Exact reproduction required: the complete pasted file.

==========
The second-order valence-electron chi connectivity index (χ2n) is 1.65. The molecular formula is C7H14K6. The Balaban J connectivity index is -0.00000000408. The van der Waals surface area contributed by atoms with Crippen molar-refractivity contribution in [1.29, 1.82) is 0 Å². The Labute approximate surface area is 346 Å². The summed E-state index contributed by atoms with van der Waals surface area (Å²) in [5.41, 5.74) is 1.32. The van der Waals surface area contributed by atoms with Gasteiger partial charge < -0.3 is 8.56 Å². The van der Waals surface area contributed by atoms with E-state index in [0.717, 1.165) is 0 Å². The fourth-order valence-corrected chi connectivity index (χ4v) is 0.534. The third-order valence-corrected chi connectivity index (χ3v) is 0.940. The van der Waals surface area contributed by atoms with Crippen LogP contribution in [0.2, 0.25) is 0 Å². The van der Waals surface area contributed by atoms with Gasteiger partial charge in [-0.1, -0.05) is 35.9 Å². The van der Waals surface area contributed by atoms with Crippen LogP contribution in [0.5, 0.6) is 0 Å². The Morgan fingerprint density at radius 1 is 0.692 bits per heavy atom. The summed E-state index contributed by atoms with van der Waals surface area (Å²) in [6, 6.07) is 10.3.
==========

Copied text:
The second-order valence-electron chi connectivity index (χ2n) is 1.65. The molecular formula is C7H14K6. The Balaban J connectivity index is -0.00000000408. The van der Waals surface area contributed by atoms with Crippen molar-refractivity contribution in [1.29, 1.82) is 0 Å². The Labute approximate surface area is 346 Å². The summed E-state index contributed by atoms with van der Waals surface area (Å²) in [5.41, 5.74) is 1.32. The van der Waals surface area contributed by atoms with Gasteiger partial charge < -0.3 is 8.56 Å². The van der Waals surface area contributed by atoms with E-state index in [0.717, 1.165) is 0 Å². The fourth-order valence-corrected chi connectivity index (χ4v) is 0.534. The third-order valence-corrected chi connectivity index (χ3v) is 0.940. The van der Waals surface area contributed by atoms with Crippen LogP contribution in [0.2, 0.25) is 0 Å². The van der Waals surface area contributed by atoms with Gasteiger partial charge in [-0.1, -0.05) is 35.9 Å². The van der Waals surface area contributed by atoms with Crippen LogP contribution in [0.5, 0.6) is 0 Å². The Morgan fingerprint density at radius 1 is 0.692 bits per heavy atom. The summed E-state index contributed by atoms with van der Waals surface area (Å²) in [6, 6.07) is 10.3.